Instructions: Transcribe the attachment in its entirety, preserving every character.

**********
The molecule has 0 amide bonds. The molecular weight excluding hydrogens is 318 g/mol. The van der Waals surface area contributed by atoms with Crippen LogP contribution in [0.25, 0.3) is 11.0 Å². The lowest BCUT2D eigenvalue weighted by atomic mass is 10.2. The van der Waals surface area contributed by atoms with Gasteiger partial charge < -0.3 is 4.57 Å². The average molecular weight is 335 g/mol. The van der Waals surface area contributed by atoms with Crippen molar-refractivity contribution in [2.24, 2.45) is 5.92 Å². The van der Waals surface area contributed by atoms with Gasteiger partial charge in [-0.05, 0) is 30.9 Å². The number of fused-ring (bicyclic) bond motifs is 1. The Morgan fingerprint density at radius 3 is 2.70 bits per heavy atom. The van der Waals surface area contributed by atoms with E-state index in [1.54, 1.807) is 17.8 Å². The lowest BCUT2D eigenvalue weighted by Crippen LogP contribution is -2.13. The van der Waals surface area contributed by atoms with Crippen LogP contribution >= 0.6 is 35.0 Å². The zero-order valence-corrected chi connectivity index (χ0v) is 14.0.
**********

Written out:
The molecule has 0 amide bonds. The molecular weight excluding hydrogens is 318 g/mol. The van der Waals surface area contributed by atoms with Crippen LogP contribution in [0.25, 0.3) is 11.0 Å². The lowest BCUT2D eigenvalue weighted by atomic mass is 10.2. The van der Waals surface area contributed by atoms with Gasteiger partial charge < -0.3 is 4.57 Å². The average molecular weight is 335 g/mol. The van der Waals surface area contributed by atoms with Crippen molar-refractivity contribution in [2.24, 2.45) is 5.92 Å². The van der Waals surface area contributed by atoms with Gasteiger partial charge in [-0.05, 0) is 30.9 Å². The number of fused-ring (bicyclic) bond motifs is 1. The Morgan fingerprint density at radius 3 is 2.70 bits per heavy atom. The van der Waals surface area contributed by atoms with E-state index in [1.54, 1.807) is 17.8 Å². The lowest BCUT2D eigenvalue weighted by Crippen LogP contribution is -2.13. The van der Waals surface area contributed by atoms with Crippen LogP contribution >= 0.6 is 35.0 Å². The zero-order valence-corrected chi connectivity index (χ0v) is 14.0.